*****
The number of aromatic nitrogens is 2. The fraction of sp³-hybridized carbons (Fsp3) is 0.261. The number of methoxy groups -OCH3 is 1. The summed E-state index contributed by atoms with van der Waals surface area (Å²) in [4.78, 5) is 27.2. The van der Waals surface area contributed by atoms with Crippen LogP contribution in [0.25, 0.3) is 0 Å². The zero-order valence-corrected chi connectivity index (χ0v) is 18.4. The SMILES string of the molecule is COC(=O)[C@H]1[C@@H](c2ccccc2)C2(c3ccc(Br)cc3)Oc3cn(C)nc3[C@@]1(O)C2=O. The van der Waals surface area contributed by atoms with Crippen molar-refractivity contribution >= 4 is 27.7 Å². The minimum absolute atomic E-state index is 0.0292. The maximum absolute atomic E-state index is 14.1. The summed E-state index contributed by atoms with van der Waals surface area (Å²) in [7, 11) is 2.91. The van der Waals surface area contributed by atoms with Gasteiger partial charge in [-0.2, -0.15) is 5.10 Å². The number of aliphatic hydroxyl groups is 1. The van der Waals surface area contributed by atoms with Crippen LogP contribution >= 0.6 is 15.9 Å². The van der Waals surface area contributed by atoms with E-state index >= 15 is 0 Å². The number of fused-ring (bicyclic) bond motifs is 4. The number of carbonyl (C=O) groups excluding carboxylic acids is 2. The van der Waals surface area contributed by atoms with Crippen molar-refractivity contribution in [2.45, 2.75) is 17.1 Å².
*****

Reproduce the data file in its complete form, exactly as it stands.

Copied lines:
The number of aromatic nitrogens is 2. The fraction of sp³-hybridized carbons (Fsp3) is 0.261. The number of methoxy groups -OCH3 is 1. The summed E-state index contributed by atoms with van der Waals surface area (Å²) in [4.78, 5) is 27.2. The van der Waals surface area contributed by atoms with Crippen LogP contribution in [0.25, 0.3) is 0 Å². The zero-order valence-corrected chi connectivity index (χ0v) is 18.4. The SMILES string of the molecule is COC(=O)[C@H]1[C@@H](c2ccccc2)C2(c3ccc(Br)cc3)Oc3cn(C)nc3[C@@]1(O)C2=O. The van der Waals surface area contributed by atoms with Crippen molar-refractivity contribution >= 4 is 27.7 Å². The minimum absolute atomic E-state index is 0.0292. The maximum absolute atomic E-state index is 14.1. The summed E-state index contributed by atoms with van der Waals surface area (Å²) in [7, 11) is 2.91. The van der Waals surface area contributed by atoms with Gasteiger partial charge in [-0.2, -0.15) is 5.10 Å². The number of aliphatic hydroxyl groups is 1. The van der Waals surface area contributed by atoms with Crippen LogP contribution >= 0.6 is 15.9 Å². The van der Waals surface area contributed by atoms with E-state index >= 15 is 0 Å². The number of fused-ring (bicyclic) bond motifs is 4. The number of carbonyl (C=O) groups excluding carboxylic acids is 2. The van der Waals surface area contributed by atoms with Crippen molar-refractivity contribution in [2.45, 2.75) is 17.1 Å².